“Hot damn, Pegasus!” Boone broke into a whirling cry and swatted Stagger’s shoulder. “He did it, boy—did you see?”

Stagger nodded, watching Fusaichi surge over the line, flash bulbs spraying around, hats flying, dirt and drink and cries in the air.

“Looks like you picked yourself a winner, Boone.” Stagger stood up, hands in his pockets, bumping past the old man. “I’ll see to finishing Freddie J.”

* * *

Freddie J turned down the burner on his pan. In the pan, the blend of Gruyere and white cheddar cheese over the turkey sandwich, powdered with bacon crumbles, began to sweat. Freddie had been sweating for days. Even shadow hardly cooled him.

He walked into the bedroom and glanced at the valise there marked in tarnished bronze with the Dew Red Farm’s torus symbol. He checked the window first, peeking through the curtains.

Even with only three street lamps, the narrow avenue was still brighter than Freddie’s apartment. The window was bolted but Freddie could still smell north Lexington: A hum of trees and grass and rich earth with the odor of trash squirming beneath. He fingered the shotgun he kept always at his side and watched the sly wink of downtown’s lights.

Cars cruised by. Folks strolled the breezy mellow of the May evening. Under the eruptions of tree branches, closed in by yards thick as the fur of animals, the city seemed swaddled in neatly groomed nature.

Freddie frowned, missing the city even while being in it, missing the pastureland even more, and slumped at the foot of the bed.

He snatched up the shoebox, took out photos and flipped through them: Horses brushed to gleaming by his father’s hand. Jockeys and farm hands and trainers linking arms with his family. The Dew Red’s grazing fields, dapples of gold and green like God had painted sunset on the face of the land with an Impressionist brush. Images of a better world.

Freddie noticed his thumbprints gleaming on the photos. He put the pictures away and pushed the box under the bed. He gripped the shotgun and reminded himself that getting to a better world was why he was here—here and on the run.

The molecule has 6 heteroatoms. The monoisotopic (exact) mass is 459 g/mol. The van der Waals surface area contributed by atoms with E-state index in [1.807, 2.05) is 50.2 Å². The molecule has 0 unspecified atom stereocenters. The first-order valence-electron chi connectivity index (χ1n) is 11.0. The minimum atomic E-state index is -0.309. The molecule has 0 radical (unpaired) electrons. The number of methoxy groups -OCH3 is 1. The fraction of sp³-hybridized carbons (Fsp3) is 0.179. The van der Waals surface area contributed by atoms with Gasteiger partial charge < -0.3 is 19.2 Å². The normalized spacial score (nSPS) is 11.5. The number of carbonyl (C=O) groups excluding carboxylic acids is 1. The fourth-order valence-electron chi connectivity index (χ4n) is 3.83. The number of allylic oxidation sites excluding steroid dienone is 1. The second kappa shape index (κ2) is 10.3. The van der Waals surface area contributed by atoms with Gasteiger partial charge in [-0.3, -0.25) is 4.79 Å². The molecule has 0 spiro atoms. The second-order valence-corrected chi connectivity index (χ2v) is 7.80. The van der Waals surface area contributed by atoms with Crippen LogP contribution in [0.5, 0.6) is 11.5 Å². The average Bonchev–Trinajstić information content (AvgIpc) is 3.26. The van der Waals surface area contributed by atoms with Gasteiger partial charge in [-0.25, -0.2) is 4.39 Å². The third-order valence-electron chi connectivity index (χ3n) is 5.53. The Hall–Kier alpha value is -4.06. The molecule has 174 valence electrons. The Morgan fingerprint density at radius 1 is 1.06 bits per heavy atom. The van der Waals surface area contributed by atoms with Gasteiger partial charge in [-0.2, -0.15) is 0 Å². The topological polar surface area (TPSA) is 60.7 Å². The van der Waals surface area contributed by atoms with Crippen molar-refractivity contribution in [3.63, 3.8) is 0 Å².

Thinking that, gripping, made him shake. That made him hold the gun all the harder.

Freddie shut his eyes and drew a deep breath in his nose. He wanted the aromas of money and horse and soil to open their vaults in his head.

He only smelled thin air. Thin air and smoke.

It took Freddie a moment to rise to his feet—a moment to get past refusing to care if the hot brown sandwich he was cooking would burn the apartment down. He went into the kitchen sniffing, letting the threat of the smoke tug his stiff body.

Freddie had already entered the kitchen when he realized it wasn’t the food he smelled burning. It was tobacco.

Freddie glanced around in time to see a cloud of smoke plume from the chewed-up leather chair in the den.

Stagger Lee waved, one hand playing with the planet of smoke. His other hand held a pistol in his lap. He held up a smile, but not for long.

“Howdy, Freddie.” There was more tar to Stagger’s voice than to his cigarette. “How you keeping up?”

Freddie gripped the shotgun. It only felt like useless weight. “I knew you’d come.”

“Then why that there shotgun?”

“Just in case.”

“Well, I’m here now. Guess you better put it down.” Stagger waved with his smoke at the floor. The pistol kept level.

“Guess so.” Freddie didn’t move.

“How were you so sure I’d come?”

“You’re a runner. Same as I am now.”

Stagger cracked a laugh. “Thought it was ‘cause you were cooking a hot brown. I miss them bitches down in New Orleans. Their absence ruins an otherwise perfect culinary experience.”

Freddie didn’t smile. He could only chuck his chin at the pistol. He didn’t know where he found the breath to speak. “What’s that for, then?”

“Oh, I think you know, Freddie,” Stagger rose.

“I suppose I do.”

“Yeah. Yeah, you do.” Stagger lost his grin and thumbed the safety on his pistol. “Your running days are over, Freddie.”

 

 

KENTUCKY RUNNERS will conclude on Wednesday, September 28th 2011.




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Matthew C. Funk

Matthew C. Funk is a social media consultant, professional marketing copywriter and writing mentor. He is the editor of the Genre section of the critically acclaimed zine, FictionDaily, and a writer for FangirlTastic and Spinetingler Magazine. M. C. Funk's work features at numerous sites online and in print with Needle Magazine, Howl, 6S and Crimefactory. He is represented by Stacia J. N. Decker of the Donald Maass Literary Agency.